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Chronic pain can lead to a chronic stress response in your body. The Stress
Response floods your body with chemicals made to prepare you for “fight or
flight”. The Stress Response is helpful in true emergencies, but can wear
your body down if it is constantly turned on.
The Relaxation Response is a state of rest that is the opposite of the Stress
Response. When you have chronic pain, you need to create the
Relaxation Response often. The National Institutes of Health (NIH)
recognizes the Relaxation Response as having great benefits for reduction of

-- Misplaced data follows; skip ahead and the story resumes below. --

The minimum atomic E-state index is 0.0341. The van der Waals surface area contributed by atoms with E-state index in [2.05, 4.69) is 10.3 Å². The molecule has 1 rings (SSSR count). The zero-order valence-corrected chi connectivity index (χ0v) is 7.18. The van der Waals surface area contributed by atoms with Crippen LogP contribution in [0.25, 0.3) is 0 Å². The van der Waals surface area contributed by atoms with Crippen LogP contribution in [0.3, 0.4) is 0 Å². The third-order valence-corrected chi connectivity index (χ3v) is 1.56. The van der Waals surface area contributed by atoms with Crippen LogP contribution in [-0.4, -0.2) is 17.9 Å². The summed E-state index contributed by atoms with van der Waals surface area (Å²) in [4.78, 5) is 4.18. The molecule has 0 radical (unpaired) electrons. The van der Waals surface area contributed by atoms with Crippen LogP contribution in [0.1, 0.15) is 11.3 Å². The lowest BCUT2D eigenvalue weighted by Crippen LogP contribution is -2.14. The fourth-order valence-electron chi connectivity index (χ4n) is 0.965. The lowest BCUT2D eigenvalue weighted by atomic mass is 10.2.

pain and better sleep.
High Blood Pressure
Starting a Relaxation Response
1. Set aside 10 to 20 minutes once or twice each day to
practice the Relaxation Response.
2. Try to find a quiet place where you can sit or lie
down alone to practice.
3. Pick one of the following methods to use. You may
need to try a few to see which one you like the best, or
you can alternate them:
Deep Breathing Tense & Relax (Progressive Muscle Relaxation)
Guided or Visual Imagery Mindful Meditation
Handouts are available on the CHAMPSonline.org website for each of these
four methods to help you learn how to create deep relaxation. Ask your
health care provider for the relaxation method handout(s) that sound
interesting to you.